Stephen Jay Gould Sure. This is upholding the sterilization law in the state of Virginia in 1927. The famous case of Buck versus Bell. Carrie Buck was a young woman and she's still alive, in fact, who had given birth to a child judged to be feeble-minded. She herself by the criteria, the false criteria those days, was judged to be feeble-minded and she was said to have had a feeble-minded mother, making therefore three generations of feeble-minded people. In the Supreme Court case, the right of the state of Virginia forcibly to sterilize Carrie Buck was upheld by Oliver Wendell Holmes. When in fact by an eight to one vote with only, in fact, it was a conservative justice, the Catholic justice on the court at the time whose name escapes me is the only dissenter and not for reasons that we would call liberal ones. And Oliver Wendell Holmes gave this famous decision upholding Virginia's sterilization law in which he essentially said, "Look the state has a right to claim the lives of the best young men in war. Certainly it has the right to call upon feeble-minded people for this lesser sacrifice. Three generations of imbeciles are enough." That's the famous line of the tragedy and sadness of this. There were sterilization laws in some 30 states in the United States. They were never as vigorously enforced as they were say in Nazi Germany where millions of people, I think, were sterilized. But in Virginia where it was most actively enforced, thousands of people were forcibly or unknowingly sterilized right through to 1960s. And last year, this came to light when the director of a Virginia hospital went through his old records and found out how many people had been sterilized in his own hospital. And this led some reporters to go find Carrie Buck's sister, Doris, who was sterilized without her knowledge. She was told she was going in for an appendix operation in 1928 and all her life tried to conceive a child. Desperately wanted a child. Never had one, of course, and only last year discovered why it was and she'd been sterilized also supposedly because of feeble-mindedness. Well both she and Carrie are still alive. They're perfectly ordinary people.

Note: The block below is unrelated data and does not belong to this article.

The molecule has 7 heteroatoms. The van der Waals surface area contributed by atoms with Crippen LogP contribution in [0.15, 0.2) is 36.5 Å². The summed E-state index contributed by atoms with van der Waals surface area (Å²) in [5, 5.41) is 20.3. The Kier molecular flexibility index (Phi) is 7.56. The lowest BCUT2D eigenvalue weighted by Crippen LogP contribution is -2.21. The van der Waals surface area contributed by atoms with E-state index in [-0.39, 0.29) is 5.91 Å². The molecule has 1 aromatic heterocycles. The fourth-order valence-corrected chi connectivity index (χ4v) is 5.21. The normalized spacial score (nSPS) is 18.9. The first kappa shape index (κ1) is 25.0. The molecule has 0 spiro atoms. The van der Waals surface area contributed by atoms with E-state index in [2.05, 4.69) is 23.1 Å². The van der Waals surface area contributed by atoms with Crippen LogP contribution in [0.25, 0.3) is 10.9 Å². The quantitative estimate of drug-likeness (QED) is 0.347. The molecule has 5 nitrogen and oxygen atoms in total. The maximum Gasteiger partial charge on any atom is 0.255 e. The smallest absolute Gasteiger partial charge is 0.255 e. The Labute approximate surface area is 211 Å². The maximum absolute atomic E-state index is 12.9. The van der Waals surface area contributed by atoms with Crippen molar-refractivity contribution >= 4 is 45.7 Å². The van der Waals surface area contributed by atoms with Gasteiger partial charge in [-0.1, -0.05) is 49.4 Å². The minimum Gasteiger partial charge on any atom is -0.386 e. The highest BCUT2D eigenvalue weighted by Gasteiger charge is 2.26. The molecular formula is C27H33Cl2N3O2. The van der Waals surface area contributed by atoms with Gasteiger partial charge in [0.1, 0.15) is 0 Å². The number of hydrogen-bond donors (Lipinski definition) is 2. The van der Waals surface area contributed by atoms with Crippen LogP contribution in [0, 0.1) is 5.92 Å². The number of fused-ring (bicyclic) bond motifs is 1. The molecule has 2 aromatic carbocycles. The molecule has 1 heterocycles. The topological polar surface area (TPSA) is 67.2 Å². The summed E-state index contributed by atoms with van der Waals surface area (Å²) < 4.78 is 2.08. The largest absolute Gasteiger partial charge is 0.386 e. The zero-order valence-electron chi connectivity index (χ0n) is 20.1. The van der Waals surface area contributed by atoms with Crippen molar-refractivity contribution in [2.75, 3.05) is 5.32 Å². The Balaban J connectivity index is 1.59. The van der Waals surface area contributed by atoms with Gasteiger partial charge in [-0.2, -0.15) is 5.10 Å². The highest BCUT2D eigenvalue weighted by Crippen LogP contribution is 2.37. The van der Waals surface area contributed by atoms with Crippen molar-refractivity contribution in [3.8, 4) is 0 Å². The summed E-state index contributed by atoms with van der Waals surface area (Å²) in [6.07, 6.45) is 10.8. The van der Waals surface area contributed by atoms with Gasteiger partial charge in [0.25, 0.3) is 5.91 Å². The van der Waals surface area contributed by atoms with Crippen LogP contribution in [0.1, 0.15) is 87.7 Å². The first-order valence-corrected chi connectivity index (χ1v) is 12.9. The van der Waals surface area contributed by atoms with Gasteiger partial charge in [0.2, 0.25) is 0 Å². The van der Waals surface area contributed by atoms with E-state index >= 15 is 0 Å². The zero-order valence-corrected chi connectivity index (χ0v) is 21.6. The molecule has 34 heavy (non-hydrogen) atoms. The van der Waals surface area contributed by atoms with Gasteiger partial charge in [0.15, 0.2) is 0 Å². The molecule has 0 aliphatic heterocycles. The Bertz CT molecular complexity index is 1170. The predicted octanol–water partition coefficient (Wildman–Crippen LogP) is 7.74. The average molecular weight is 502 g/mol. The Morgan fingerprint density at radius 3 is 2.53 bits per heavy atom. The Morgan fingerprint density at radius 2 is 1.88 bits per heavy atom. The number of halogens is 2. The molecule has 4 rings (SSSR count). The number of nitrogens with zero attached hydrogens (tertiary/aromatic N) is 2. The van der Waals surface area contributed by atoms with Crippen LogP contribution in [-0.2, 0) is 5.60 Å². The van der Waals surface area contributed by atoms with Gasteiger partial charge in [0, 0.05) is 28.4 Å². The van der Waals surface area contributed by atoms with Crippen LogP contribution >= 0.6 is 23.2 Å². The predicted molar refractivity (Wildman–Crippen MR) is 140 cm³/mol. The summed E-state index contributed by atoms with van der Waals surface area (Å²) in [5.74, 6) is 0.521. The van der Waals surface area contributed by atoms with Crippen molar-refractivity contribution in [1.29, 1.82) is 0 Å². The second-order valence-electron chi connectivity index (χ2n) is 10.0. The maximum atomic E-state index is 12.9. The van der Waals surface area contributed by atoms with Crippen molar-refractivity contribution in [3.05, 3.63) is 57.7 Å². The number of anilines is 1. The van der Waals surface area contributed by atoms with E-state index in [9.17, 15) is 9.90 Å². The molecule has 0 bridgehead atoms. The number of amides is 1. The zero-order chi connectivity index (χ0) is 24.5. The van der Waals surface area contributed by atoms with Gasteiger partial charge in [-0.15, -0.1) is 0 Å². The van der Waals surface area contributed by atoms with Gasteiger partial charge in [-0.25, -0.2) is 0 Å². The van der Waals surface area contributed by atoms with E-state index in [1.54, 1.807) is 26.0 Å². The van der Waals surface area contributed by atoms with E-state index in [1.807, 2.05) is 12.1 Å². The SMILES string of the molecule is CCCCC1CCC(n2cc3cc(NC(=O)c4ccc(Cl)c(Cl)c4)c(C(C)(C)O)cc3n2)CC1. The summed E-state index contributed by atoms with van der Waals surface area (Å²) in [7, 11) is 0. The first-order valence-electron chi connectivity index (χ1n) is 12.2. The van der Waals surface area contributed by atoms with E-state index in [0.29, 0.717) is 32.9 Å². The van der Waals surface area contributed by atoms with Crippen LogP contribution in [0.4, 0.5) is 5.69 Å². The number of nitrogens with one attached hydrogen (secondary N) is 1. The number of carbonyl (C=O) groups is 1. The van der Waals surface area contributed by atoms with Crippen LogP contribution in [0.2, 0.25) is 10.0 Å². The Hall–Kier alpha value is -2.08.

Studs Terkel Of course your, your, your book itself, "Mismeasure of Man," goes back in the very beginnings, too, and there is a text, the subtext of the whole thing that- we think of science as something objective. And you're saying there is no such thing, that the human aspect is in it throughout, that it's subjective.